Howard Farran: Yeah, and another thing about the, the craziness of the imperfect…of the perfect mentality is not only do they beat themselves insane and send crowns back to the lab four or five times. First of all, the tooth got a cavity before it had a filling or a crown or a margin, and they treat dentistry like it’s a mechanical engine of moving parts, when really it’s a behavioral disease from diet and lack of home care, and you see it in coaching all the time. I mean, who are these great athletes? the kid’s mother took them to baseball and softball and ten different sports, but one coach touched that little kid and gave him positive feedback, and you’re got to do the same thing. You’ve got to find that coach in your life to turn this kid onto brush and floss. There’s nothing that makes me more high as a kite than when some 14-year-old punk kid from high school comes in with jeans hanging half way down his butt, and he smiles real big and he says, You know, I floss every day since I’ve seen you last time, and you think, Oh my God, I connected with this kid and I’m his role model for his oral health and, and if I missed all of that and then sit down and did ten MOD composites in there, they’re all gonna fail from not flossing and drinking Dr. Pepper in a year anyway.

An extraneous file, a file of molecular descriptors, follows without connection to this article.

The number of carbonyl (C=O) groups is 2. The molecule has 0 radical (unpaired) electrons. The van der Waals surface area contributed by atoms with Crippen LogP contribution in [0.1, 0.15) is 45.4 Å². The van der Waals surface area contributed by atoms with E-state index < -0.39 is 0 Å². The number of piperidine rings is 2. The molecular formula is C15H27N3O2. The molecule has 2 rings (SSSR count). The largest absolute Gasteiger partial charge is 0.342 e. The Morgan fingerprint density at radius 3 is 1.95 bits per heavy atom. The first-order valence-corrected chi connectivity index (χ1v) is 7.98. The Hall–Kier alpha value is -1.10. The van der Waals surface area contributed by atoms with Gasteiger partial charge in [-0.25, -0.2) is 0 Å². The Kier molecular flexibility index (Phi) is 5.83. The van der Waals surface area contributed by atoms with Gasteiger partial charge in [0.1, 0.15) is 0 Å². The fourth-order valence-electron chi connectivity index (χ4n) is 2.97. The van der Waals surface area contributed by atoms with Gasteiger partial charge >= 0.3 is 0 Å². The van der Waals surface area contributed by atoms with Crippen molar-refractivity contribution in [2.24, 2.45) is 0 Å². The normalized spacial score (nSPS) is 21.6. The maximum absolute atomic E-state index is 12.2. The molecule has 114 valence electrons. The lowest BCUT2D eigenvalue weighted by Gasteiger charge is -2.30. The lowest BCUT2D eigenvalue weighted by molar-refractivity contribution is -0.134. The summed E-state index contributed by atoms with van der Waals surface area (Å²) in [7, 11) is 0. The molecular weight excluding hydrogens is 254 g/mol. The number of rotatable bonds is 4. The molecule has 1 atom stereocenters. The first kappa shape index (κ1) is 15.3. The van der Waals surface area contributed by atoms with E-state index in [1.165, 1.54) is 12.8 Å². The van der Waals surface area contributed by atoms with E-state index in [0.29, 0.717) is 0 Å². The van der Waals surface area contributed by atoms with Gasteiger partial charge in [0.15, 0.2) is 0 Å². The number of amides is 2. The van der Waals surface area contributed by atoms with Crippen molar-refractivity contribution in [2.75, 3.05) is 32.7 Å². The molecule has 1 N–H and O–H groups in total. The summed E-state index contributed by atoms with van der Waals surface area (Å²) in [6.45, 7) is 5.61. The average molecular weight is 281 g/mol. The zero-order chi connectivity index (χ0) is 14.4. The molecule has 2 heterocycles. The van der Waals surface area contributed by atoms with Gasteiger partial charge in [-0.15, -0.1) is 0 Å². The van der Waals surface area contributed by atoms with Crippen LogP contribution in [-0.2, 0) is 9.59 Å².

Barry Glassman: So, you touch on a very important point, and that is, is that we…we are more than mechanics, and we’ve been saying that, but we give it lip service, then we go and become mechanics. Howard, I’m in the process of writing a book. I’m not pushing the book. Everyone will tell you I’m really good at a lot of those things, but my marketing sucks about everything, so I…but, the book the called Dentistry’s Victim, and what it refers to is us. How, I don’t know whether dental school screens and only gets people who are potential paranoid, insecure people, or whether the dental experience makes us that way. But, by teaching us that we’re supposed to be perfect, and that every procedure’s supposed to be perfect, and then when we’re not perfect, it’s our fault. And this goes on further when you talk about equilibrations and, you know, you can’t equilibrate as well as Dr. Dawson, so that’s why your patient doesn’t get…if it was Dr. Dawson, he’d make the head neck pain and testicular cancer all go away because he equilibrated her perfectly. Well, you know, and I don’t mean to pick on Pete – I love Pete, but it’d go on and on and on with everybody. And the reality is, this isn’t a perfect world and the things we do aren’t perfect, and it doesn’t have to be perfect, and it’s okay. We don’t…we aren’t taught about it in that capacity. We were taught to look at mechanical things and supposed to make them perfect, and if that makes them perfect, it’s fine. I deal every day with patients who had perfect procedures done, who now have referred odontalgia. And they want to blame the dentist who did the crown, when the crown was done perfectly. And that’s not what caused the afferent nociception that led to the central sensitization, and therefore pain. But, what I’m saying is that we’re taught to be perfect, and we think we’re supposed to be, and it’s drilled into us, and then when we get out and we know that we’re not, the only person, Howard, that knows that we’re not, every procedure that we do, is us. We’re the ones who see it. Not our assistant, not our patients, we see the lack of perfection every day. Now, the question is how do we deal with that? Every one of us deals with it differently. Because we’re not taught to look for it or understand it, most of us deal with it by hiding it. It eats at us. We don’t know about it. There’s a reason dentists…I know dentistry’s the greatest profession in the world, isn’t it Howard? Everybody says, I love it! I never went to a meeting where I didn’t hear, Oh, don’t you love our profession? Isn’t it great? Don’t you just…isn’t it fabulous? Oh, I love it. I have control of my life… And then I go out to dinner with the guys and by the second drink, what the !%*? !%#? patients and they're…so, what happened to the love? It only took two drinks to get rid of the love. I said, What are you talking about? It’s built-in frustration. It’s an amazing job, how we have to please ourselves, please our staff, please out…and create an income, create an income for other people, do procedures that people don’t want done, and create a value to that. It’s, it’s an almost impossible task. Many of us, many of our professions…when you ask me about young people, it scares me. Many of our young people will fail.